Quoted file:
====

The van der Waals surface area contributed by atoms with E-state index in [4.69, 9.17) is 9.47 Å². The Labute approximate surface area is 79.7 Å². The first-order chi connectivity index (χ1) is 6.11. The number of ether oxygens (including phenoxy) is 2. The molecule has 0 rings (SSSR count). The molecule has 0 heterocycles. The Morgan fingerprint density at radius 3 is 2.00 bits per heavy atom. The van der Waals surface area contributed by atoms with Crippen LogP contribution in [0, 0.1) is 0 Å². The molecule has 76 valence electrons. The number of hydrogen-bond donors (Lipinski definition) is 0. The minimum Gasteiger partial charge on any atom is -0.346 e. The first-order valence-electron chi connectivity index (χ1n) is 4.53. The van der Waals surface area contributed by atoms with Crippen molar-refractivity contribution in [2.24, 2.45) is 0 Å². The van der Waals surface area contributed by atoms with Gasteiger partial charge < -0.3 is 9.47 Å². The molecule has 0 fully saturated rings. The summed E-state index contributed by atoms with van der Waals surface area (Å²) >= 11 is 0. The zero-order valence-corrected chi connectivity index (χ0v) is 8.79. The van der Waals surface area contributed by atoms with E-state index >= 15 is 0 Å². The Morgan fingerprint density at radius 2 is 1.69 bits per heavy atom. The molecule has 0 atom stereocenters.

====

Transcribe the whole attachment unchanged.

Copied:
The van der Waals surface area contributed by atoms with E-state index in [4.69, 9.17) is 9.47 Å². The Labute approximate surface area is 79.7 Å². The first-order chi connectivity index (χ1) is 6.11. The number of ether oxygens (including phenoxy) is 2. The molecule has 0 rings (SSSR count). The molecule has 0 heterocycles. The Morgan fingerprint density at radius 3 is 2.00 bits per heavy atom. The van der Waals surface area contributed by atoms with Crippen LogP contribution in [0, 0.1) is 0 Å². The molecule has 76 valence electrons. The number of hydrogen-bond donors (Lipinski definition) is 0. The minimum Gasteiger partial charge on any atom is -0.346 e. The first-order valence-electron chi connectivity index (χ1n) is 4.53. The van der Waals surface area contributed by atoms with Crippen molar-refractivity contribution in [2.24, 2.45) is 0 Å². The van der Waals surface area contributed by atoms with Gasteiger partial charge < -0.3 is 9.47 Å². The molecule has 0 fully saturated rings. The summed E-state index contributed by atoms with van der Waals surface area (Å²) >= 11 is 0. The zero-order valence-corrected chi connectivity index (χ0v) is 8.79. The van der Waals surface area contributed by atoms with E-state index >= 15 is 0 Å². The Morgan fingerprint density at radius 2 is 1.69 bits per heavy atom. The molecule has 0 atom stereocenters.